There seems to be a small but vocal group writing letters to the editor who appear bent on seeing the demise of North Dakota's lignite coal production and its conversion into coal-fired electricity. I am compelled to say to them: Stop "cutting your noses off to spite your face." Can you imagine where America or North Dakota would be without its coal industry? Can you imagine a society with any resemblance of today if not for the significant role coal had in kick-starting the industrial revolution?
Before coal it was wood -- relying solely on that as a form of energy has obvious consequences given a planet of now more than 6.5 billion people. Furthermore, without coal we would never have achieved the exploration and production of oil and gas. Without those fuel sources joining in the fossil fuel mix, we would not have any chance at building any renewable/alternative energy sources we see today and may see in the future.
If we ever hope to gain "energy security" in this country, we need to keep coal/fossil fuels as the foundation of America's energy mix and stay the course on economically developing more diversity in energy production. It is unjust to keep hammering the coal industry without recognition for the extensive progress it has made in reducing its environmental footprint in North Dakota over the last the three or four decades. Coal emissions are but a fraction of what they were in 1980. This progress has been made through the industry's cooperation with the North Dakota state Health Department. Together, they continue to do an excellent job in progressing the industry to increased efficiency and reduced environmental impact.
Before the vocal dissenters are taken seriously, I would like to pose the question: "If not coal, then what viable alternative say you?"
By viable, I mean an economical and technically viable replacement to coal-fired power production in North Dakota and across America. While the response to this often involves zero-emission nuclear power, I believe America has loosened its embrace of that since the Fukashima, Japan nuclear power plant disaster.
So most of us know that access to affordable, reliable electricity from coal has vastly improved the lifestyles we live in North Dakota. Not only is coal-fired electricity responsible for about one out of every 15 jobs in the state, but the industry has invested more than $1.7 billion in technology to reduce emissions and keep our air clean. In fact, the American Lung Association recently gave North Dakota high praised for its clean air. It noted that Bismarck and Fargo have some of the cleanest air in the nation!
So I'm baffled by people who feel compelled to continue an Al-Gore type assault on the lignite industry as if it in some way is responsible for deteriorating our health. People are living longer and better lives thanks, in part, to better foods that are now refrigerated or frozen instead of salted like they were before coal-fired electricity was available. Of course, modern medicine, indoor bathrooms and a host of other reasons are also responsible for better health; so it seems inconceivable that people want to somehow distort the facts about the benefits of coal-fired electricity and somehow only cast it in a bad light of adverse impacts.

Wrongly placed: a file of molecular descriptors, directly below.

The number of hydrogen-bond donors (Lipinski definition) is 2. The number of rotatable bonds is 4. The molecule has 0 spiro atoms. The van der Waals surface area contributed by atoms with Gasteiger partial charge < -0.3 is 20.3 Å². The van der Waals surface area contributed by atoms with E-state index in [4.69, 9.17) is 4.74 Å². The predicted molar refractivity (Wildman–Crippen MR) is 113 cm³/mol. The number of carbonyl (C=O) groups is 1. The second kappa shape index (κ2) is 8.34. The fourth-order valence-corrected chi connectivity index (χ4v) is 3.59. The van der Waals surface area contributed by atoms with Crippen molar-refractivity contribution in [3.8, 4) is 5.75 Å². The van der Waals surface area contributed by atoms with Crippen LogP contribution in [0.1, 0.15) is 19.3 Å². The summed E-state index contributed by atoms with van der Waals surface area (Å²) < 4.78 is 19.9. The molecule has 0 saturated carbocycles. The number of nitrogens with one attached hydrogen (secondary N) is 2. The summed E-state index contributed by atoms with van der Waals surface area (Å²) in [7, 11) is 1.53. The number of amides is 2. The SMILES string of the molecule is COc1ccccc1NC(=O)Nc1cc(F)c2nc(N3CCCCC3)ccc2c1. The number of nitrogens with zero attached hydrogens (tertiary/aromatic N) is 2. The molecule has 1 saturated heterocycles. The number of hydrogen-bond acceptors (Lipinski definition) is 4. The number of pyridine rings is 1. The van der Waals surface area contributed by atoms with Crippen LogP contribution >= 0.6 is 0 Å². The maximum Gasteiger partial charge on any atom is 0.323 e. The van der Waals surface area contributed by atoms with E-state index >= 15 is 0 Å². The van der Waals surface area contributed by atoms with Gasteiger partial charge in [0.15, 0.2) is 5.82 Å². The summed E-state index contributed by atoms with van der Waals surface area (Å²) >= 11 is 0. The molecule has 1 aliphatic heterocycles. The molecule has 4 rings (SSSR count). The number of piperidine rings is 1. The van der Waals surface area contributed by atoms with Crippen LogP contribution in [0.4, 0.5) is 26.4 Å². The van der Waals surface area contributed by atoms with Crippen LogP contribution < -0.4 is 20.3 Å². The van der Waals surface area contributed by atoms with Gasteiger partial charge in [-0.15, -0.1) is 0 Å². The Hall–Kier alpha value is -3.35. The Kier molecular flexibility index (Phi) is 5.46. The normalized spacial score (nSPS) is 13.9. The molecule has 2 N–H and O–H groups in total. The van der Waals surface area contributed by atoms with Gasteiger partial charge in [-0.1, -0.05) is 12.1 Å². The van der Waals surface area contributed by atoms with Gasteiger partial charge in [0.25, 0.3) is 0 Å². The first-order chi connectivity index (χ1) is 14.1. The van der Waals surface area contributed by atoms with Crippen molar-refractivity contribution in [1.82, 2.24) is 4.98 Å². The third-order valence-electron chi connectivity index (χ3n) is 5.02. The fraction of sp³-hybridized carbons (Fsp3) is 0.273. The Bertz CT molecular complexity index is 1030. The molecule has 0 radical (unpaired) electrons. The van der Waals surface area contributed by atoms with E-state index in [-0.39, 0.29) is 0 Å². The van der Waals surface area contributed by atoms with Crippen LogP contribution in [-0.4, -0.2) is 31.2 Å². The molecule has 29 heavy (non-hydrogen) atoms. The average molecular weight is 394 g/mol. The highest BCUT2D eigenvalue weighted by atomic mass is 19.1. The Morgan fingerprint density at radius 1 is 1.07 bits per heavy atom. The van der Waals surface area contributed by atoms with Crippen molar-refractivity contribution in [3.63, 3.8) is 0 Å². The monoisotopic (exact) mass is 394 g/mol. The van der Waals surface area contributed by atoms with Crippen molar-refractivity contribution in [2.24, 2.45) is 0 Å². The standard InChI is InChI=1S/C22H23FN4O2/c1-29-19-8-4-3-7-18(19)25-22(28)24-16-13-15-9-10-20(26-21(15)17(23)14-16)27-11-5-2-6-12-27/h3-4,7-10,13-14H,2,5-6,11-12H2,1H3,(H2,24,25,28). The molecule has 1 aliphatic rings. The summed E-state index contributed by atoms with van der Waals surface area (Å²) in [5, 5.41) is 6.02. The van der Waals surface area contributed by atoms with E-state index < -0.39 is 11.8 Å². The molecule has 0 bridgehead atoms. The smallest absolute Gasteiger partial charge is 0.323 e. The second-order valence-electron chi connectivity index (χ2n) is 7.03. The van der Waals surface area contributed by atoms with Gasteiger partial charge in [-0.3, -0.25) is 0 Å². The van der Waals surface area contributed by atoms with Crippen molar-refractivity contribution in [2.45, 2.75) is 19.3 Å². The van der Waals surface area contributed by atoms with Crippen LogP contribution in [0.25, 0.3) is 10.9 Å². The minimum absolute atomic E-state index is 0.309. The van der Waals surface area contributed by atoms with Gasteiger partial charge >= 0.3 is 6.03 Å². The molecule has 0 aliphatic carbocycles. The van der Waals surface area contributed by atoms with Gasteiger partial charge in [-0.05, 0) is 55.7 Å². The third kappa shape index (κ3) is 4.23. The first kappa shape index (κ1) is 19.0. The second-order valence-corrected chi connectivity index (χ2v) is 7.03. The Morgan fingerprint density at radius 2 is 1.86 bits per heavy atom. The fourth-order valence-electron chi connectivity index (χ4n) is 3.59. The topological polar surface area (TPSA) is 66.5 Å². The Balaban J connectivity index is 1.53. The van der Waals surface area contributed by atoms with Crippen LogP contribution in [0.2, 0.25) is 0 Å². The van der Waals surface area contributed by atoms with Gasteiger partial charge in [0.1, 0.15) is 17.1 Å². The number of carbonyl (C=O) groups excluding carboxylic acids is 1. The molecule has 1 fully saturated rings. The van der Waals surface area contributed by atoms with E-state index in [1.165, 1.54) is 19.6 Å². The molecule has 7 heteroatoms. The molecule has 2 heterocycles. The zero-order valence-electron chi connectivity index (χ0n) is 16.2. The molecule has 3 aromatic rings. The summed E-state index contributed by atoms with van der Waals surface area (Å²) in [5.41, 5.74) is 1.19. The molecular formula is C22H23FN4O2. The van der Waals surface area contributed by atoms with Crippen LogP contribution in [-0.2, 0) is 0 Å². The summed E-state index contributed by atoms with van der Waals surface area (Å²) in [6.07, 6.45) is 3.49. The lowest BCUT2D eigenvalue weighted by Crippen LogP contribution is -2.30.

Since the mid-1980s, the lignite industry has provided this state with about $90 to $100 million in tax revenue every year because about 30 million tons of lignite have been mined and turned into either electricity or synthetic natural gas. This industry is the most heavily regulated industry in the state; however, some seem willing to "kill this golden goose" by supporting layers and layers of more regulations being promulgated by the current U.S. President and his Environmental Protection Agency. The new regulations will increase the cost of electricity but do little if anything to improve our environment. It is simply a slap in the face to our state Health Department and coal industry stakeholders to think the federal EPA can do a better job than historically has been done. It will also be a another huge slap in the pocketbook of rate-paying consumers who are already seeing the impacts of mandated alternative energy sources being deployed long before they are economically viable.
So, it's important to ask, what good will another layer of regulation do and this continued assault on reducing North Dakota's coal industry? It will make our country even more reliant on foreign energy imports. Our state's healthy economy will crumble while our state loses steady, good paying jobs and tax revenue. The cost of our energy will increase and become less reliable if we move with reckless abandon to mandate more renewables.
That scenario might seem appealing to some in the state, but I believe its time that North Dakotans stand up for lignite/fossil industry and let their voices be heard.
(Curtis Jundt is president of Envision Natural Resources Group, Inc.)